Most records in the proposed study will be reviewed by only 1 GP investigator, but a 5% random sample of records will have blinded review by a second GP to check concordance and identify areas where additional clarification and training may be needed (450 patient records). This was considered a sufficient number for reviewers to learn where discordant interpretations might happen and to develop consensus for frequently encountered harms. A final decision will be made by consensus. The blinded reviews will occur early in the study to ensure consistency between reviewers. GP investigators will be randomly allocated patient records to complete from any study practice, excluding practices from localities where the GP investigator has recently or currently worked.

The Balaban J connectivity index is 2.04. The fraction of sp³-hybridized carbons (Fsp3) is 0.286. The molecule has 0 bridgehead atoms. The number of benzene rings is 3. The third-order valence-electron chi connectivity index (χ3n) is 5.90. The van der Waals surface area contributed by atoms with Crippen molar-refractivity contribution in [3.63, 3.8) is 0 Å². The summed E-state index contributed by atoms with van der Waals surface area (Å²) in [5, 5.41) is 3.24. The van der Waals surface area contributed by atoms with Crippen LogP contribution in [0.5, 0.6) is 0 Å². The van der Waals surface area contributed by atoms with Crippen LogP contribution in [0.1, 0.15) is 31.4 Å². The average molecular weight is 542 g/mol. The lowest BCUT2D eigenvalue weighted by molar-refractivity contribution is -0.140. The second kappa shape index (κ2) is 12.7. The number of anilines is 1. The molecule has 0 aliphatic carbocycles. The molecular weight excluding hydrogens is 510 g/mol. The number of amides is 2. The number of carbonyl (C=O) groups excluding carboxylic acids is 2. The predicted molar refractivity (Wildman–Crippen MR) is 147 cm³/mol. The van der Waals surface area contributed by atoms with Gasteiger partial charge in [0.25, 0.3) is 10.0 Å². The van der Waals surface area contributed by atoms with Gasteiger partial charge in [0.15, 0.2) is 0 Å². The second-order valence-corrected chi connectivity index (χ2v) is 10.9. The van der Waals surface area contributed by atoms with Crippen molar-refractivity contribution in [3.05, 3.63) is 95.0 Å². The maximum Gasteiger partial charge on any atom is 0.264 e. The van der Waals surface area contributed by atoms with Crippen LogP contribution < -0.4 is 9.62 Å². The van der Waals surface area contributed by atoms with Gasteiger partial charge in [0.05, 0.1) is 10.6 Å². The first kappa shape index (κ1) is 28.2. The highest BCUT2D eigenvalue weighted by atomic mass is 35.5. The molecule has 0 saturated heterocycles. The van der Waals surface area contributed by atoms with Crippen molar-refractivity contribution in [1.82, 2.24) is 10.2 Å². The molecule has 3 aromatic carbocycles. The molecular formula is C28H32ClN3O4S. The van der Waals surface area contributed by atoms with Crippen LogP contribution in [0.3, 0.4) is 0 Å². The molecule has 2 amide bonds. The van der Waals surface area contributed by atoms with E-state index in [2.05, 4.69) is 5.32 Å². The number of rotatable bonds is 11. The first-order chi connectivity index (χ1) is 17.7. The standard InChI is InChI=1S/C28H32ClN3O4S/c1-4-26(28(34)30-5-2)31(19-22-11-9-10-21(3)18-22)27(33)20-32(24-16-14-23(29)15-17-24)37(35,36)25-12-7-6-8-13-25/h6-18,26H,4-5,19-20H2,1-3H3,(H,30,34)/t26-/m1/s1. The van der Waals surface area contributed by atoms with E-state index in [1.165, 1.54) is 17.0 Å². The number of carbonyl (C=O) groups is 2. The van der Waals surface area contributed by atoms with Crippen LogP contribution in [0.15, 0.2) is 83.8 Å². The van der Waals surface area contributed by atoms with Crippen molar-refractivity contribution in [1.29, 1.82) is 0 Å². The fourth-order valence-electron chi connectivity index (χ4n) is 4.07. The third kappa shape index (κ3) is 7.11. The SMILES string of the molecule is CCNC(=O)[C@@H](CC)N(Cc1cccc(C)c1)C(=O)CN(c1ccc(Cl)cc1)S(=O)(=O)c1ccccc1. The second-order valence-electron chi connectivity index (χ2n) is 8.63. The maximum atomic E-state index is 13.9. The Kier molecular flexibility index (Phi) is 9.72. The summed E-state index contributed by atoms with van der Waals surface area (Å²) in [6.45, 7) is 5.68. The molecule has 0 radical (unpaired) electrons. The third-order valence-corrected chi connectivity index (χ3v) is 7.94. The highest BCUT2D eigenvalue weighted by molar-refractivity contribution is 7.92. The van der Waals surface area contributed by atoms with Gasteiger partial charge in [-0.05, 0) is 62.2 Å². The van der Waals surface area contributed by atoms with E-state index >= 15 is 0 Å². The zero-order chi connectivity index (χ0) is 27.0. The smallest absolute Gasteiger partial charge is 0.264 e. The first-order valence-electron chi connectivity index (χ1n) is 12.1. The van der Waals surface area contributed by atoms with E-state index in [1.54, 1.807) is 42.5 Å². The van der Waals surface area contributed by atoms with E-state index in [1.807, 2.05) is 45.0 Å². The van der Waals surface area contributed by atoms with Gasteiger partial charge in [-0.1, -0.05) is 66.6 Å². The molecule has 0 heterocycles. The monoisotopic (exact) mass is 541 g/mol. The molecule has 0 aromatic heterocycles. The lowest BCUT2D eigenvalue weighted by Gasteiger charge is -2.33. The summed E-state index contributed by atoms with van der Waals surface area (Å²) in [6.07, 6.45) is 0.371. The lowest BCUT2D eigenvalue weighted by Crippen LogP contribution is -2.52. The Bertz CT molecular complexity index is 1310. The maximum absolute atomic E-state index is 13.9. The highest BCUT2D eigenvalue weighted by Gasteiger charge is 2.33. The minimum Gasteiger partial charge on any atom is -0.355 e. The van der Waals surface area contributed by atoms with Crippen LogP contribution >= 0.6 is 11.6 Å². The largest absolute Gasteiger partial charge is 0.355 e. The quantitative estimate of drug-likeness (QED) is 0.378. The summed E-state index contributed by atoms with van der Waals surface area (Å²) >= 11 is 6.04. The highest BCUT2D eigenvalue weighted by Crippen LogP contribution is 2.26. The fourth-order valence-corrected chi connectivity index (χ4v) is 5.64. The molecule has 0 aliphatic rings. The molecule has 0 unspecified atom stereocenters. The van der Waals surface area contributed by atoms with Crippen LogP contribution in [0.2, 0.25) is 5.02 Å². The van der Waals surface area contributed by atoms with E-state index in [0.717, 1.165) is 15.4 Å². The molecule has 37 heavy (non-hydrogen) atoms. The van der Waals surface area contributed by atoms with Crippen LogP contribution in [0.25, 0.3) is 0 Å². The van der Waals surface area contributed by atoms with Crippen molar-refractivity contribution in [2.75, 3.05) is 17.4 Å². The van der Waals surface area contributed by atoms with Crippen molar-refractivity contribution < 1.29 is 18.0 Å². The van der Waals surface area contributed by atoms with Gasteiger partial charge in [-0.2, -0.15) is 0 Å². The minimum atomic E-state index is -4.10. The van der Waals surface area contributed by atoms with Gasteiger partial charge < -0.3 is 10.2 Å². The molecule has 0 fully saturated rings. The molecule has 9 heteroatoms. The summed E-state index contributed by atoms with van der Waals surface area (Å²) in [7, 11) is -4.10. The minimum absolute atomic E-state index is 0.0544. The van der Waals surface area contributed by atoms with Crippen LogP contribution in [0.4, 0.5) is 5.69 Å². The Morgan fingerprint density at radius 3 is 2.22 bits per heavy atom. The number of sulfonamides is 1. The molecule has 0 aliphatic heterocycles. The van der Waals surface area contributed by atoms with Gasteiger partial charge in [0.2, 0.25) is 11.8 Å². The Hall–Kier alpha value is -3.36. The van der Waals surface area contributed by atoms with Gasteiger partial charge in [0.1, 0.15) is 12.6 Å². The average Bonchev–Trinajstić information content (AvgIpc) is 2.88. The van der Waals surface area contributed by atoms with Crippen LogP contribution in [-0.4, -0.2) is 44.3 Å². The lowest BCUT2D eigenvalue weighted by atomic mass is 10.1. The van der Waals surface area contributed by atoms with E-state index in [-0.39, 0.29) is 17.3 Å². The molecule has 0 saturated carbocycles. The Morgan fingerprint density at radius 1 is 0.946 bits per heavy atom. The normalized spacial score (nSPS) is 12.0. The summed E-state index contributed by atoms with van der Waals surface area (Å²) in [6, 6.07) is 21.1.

Reviewers’ free-text notes describing patient harms will be coded by the principal investigator (SMD) and the GP coordinator (SL) using the international clinically validated Medical Dictionary for Regulatory Activities (MedDRA) 18.0. This dictionary was chosen for its scope of classifications. SMD and SL will code all harms together, working collaboratively to obtain consensus.

Because most harms in the feasibility study were related to medications, and in order to assist a sensitivity analysis, a pharmacologist will rereview a randomly selected 5% of study records searching specifically for medicine-related harms that may have been missed by the GP investigators owing to their lack of specific expertise in pharmaceuticals use and toxicology.

Statistical Analysis